Food that’ll make you want to visit Asia NOW

Food glorious food! It’s a universal language but every country has its own unique dialect. I feel like we’ve become pretty fluent in South East Asian cuisine, and by fluent I mean I’ve eaten a hell of a lot of it. After months exploring the continent, with chop sticks in hand, I’ve put together a few of my personal favourite meal photos to get your taste buds tingling.


Vietnamese cuisine is all about local, fresh ingredients. Common ingredients include fish sauce, shrimp paste, soy sauce, rice, fresh herbs, fruit and vegetables, and minimal diary and oil. So all the good stuff. I lost about a stone in three weeks there, but didn’t feel like I was eating less 👍. My personal favourite meal was vegetable spring rolls (fresh or fried), followed by ginger chicken.

There is a brilliant balance between fresh herbs like lemongrass, ginger, mint, Vietnamese mint, and well spiced meats. Joe’s personal favourite was the Pho Bo, which is a beef noodle dish in a tasty broth. It only takes a few minutes to cook!

It’s not just about the taste though. The Vietnamese respect balance rules and each dish must also look and smell good too. Many meals include five fundamental taste senses, spicy, sour, bitter, salty and sweet.

When we were travelling through Vietnam we were told to always eat a lot, but don’t clear your plate. If you’re a guest, the host would normally bring out dozens of dishes for you to feast on and expect you to eat until full. But it’s considered polite to leave a bit, as it’s a sign they fed you well.


Cambodian cuisine, or as it’s also known Khmer food, is all about the rice. According to the International Rice Research Institute (yes it’s a real thing), there are 2,000 rice varieties indigenous to the country. So it’s a pretty big deal for their meal. Amok curry is one of Cambodia’s most famous dishes, and it reminded me of a mix between a red and green Thai curry.

Cambodia was also where we first fell in love with smoothies. The country has a wide variety of fresh fruit and the people know how to mix up a bloody good refreshing drink. Our personal favourite was banana and peanut butter!

Another thing to mention is the foreign influences from the powerful players in Cambodia’s colonial past. There are many variations of rice noodles in restaurants, largly inspired by Chinese cuisine. Meanwhile, the French left a legacy of bakeries and baguettes. Cambodians often eat bread with pâté, tinned sardines or eggs.


Thai was by far mine and Joe’s favourite Asian cuisine. Why? Because they’ve got fragrant, fast food down to an art! Balance, detail, and variety are very important to Thai chefs. The best part is that each region has its own unique flare. Take for instance Khao Soi, Chiang Mai’s signature and incredibly illusive dish. This spicy, creamy, godly noodle recipe isn’t really made anywhere but Northern Thailand. Believe me, we’ve looked for it!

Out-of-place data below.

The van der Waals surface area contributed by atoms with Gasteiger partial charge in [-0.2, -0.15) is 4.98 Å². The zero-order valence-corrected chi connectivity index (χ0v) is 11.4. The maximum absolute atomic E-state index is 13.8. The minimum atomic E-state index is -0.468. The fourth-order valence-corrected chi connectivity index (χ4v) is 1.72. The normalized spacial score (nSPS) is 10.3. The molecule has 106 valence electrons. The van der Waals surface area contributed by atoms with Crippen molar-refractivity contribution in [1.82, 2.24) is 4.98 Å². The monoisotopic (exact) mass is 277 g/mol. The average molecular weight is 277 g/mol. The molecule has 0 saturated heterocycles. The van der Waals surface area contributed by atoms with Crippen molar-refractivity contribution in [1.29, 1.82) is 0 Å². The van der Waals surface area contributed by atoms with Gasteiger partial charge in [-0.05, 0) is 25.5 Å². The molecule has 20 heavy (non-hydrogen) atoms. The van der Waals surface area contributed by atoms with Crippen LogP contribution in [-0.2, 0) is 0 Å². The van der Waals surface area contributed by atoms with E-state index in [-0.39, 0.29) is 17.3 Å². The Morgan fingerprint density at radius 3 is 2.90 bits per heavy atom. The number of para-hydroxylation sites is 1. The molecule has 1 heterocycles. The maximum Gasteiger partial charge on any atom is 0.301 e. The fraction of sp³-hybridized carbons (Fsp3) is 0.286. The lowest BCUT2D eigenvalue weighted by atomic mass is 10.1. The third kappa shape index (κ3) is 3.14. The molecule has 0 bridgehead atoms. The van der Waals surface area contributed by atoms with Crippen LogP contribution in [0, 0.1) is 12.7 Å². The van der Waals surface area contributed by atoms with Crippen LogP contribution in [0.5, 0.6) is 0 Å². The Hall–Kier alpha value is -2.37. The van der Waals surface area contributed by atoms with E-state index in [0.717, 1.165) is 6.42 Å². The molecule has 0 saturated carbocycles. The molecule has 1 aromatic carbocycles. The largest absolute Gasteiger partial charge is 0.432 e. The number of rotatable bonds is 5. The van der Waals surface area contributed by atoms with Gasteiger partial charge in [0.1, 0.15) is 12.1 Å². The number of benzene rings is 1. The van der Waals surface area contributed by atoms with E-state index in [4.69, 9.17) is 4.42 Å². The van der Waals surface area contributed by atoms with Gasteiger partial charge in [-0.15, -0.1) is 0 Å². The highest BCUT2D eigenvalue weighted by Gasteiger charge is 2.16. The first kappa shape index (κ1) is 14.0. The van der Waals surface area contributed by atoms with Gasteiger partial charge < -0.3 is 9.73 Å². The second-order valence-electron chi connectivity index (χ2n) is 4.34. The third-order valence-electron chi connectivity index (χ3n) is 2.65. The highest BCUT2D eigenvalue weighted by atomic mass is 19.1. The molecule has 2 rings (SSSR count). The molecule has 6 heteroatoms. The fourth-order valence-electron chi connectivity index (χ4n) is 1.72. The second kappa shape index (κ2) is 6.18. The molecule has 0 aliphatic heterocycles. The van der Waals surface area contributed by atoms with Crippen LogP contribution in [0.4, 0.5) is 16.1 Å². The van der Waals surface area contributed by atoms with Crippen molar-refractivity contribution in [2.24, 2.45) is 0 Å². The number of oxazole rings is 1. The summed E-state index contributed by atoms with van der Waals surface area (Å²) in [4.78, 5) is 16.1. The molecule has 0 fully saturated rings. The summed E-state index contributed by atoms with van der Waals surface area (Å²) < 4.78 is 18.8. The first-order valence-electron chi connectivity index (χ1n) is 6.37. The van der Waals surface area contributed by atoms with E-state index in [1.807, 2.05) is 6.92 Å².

Thai food is an international favourite too. Last year, seven of the country’s popular dishes appeared on the list of the ‘World’s 50 Most Delicious Foods (Readers’ Pick)’, which was an international online poll of 35,000 people. Personally, I couldn’t get enough of the Massaman or Panang Curries.

Joe developed what you might call an unhealthy relationship with Pad Thai. One day he literally had it for breakfast, lunch and dinner…

We also fell in love with desserts like banana with coconut rice, and mango and rice. Both a must try in Thailand.


We weren’t blown away by Malaysian food at first. A few places we ate are were very keen on using a lot of oil to prepare dishes so it felt greasy and unhealthy. As we headed further South we found some great spots to get authentic, tasty national grub.  A popular thing to order in Malaysia is Nasi Lemak. It includes rice steamed with coconut milk and pandan leaves, ikan bilis, peanuts, sliced cucumber, hard-boiled eggs and sambal.

Other Malaysian dishes include Nasi Goreng, Mie Goreng, Rendang (type of curry), Nasi Kandar and the famous chicken and rice. This humble meal is particularly popular at Singapore’s Hawker Centres. It’s basically rice with chicken that has been boiled. Simple but delicious!

For dessert, our favourite dish was the Goreng Pisang (fried banana) and coconut jam dip. We ate some at the Makansutra Gluttons Bay hawker centre which overlooks the Marina Bay for $3.50 SD (£1.90).


Indonesian food is vibrant, flavoursome and diverse. The country is made up of 6,000 islands, all with a unique spin on food.

The national dishes are very similar to Malaysia, but it’s almost like they took the reciepes and said ‘you know what’ll make this better…’

The dishes are complex and are heavily influenced by international ingredients, thanks to Indonesia’s trading position. Some popular national meals include Nasi Goreng, Gado-Gado, Soto and Satay.


International cuisine

It wouldn’t be right talking about Asian food without mentioning its take on international dishes. We love eating local, but occasionally It’s nice to get a taste of home or another continent. Everywhere we visited we didn’t have to look too hard to find amazing foreign restaurants. Whatever you’re in the mood for, Italian, French, Mexican, Belgium, English (yes we have popular dishes 😋), or American, Asia acomodates!


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